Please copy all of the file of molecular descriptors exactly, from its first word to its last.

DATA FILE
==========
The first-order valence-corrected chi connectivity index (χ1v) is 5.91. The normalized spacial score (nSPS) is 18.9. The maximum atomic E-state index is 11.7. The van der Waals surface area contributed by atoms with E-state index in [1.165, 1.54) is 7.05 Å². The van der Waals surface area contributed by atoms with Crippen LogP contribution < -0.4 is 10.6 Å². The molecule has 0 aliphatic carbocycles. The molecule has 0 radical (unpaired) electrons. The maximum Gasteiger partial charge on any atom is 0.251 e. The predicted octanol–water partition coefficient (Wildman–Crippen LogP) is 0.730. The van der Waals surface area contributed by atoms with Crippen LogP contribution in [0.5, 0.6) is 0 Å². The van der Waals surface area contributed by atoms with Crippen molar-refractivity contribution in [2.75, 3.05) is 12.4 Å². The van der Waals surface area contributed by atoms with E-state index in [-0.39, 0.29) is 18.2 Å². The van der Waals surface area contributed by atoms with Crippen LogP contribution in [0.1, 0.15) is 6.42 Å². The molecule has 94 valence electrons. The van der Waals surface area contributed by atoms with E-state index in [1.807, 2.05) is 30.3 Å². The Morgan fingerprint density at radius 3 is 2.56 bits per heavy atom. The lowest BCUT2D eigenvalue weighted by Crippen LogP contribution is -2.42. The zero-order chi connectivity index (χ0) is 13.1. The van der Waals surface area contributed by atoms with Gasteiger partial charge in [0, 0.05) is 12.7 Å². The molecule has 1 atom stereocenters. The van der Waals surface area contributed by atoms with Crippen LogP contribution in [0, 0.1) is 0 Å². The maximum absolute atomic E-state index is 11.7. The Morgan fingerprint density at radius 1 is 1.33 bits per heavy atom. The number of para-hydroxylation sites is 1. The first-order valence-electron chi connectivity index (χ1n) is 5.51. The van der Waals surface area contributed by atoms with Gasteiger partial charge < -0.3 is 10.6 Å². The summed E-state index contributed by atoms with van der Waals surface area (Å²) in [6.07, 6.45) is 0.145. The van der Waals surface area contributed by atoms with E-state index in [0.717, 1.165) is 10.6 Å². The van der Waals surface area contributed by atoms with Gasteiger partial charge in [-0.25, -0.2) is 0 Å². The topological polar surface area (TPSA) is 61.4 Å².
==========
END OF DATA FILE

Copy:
The first-order valence-corrected chi connectivity index (χ1v) is 5.91. The normalized spacial score (nSPS) is 18.9. The maximum atomic E-state index is 11.7. The van der Waals surface area contributed by atoms with E-state index in [1.165, 1.54) is 7.05 Å². The van der Waals surface area contributed by atoms with Crippen LogP contribution < -0.4 is 10.6 Å². The molecule has 0 aliphatic carbocycles. The molecule has 0 radical (unpaired) electrons. The maximum Gasteiger partial charge on any atom is 0.251 e. The predicted octanol–water partition coefficient (Wildman–Crippen LogP) is 0.730. The van der Waals surface area contributed by atoms with Crippen LogP contribution in [0.5, 0.6) is 0 Å². The van der Waals surface area contributed by atoms with Crippen molar-refractivity contribution in [2.75, 3.05) is 12.4 Å². The van der Waals surface area contributed by atoms with E-state index in [-0.39, 0.29) is 18.2 Å². The van der Waals surface area contributed by atoms with Crippen LogP contribution in [0.1, 0.15) is 6.42 Å². The molecule has 94 valence electrons. The van der Waals surface area contributed by atoms with E-state index in [1.807, 2.05) is 30.3 Å². The Morgan fingerprint density at radius 3 is 2.56 bits per heavy atom. The lowest BCUT2D eigenvalue weighted by Crippen LogP contribution is -2.42. The zero-order chi connectivity index (χ0) is 13.1. The van der Waals surface area contributed by atoms with Gasteiger partial charge in [0, 0.05) is 12.7 Å². The molecule has 1 atom stereocenters. The van der Waals surface area contributed by atoms with Crippen LogP contribution in [0, 0.1) is 0 Å². The maximum absolute atomic E-state index is 11.7. The Morgan fingerprint density at radius 1 is 1.33 bits per heavy atom. The number of para-hydroxylation sites is 1. The first-order valence-electron chi connectivity index (χ1n) is 5.51. The van der Waals surface area contributed by atoms with Gasteiger partial charge < -0.3 is 10.6 Å². The summed E-state index contributed by atoms with van der Waals surface area (Å²) in [6.07, 6.45) is 0.145. The van der Waals surface area contributed by atoms with E-state index in [0.717, 1.165) is 10.6 Å². The van der Waals surface area contributed by atoms with Gasteiger partial charge in [-0.25, -0.2) is 0 Å². The topological polar surface area (TPSA) is 61.4 Å².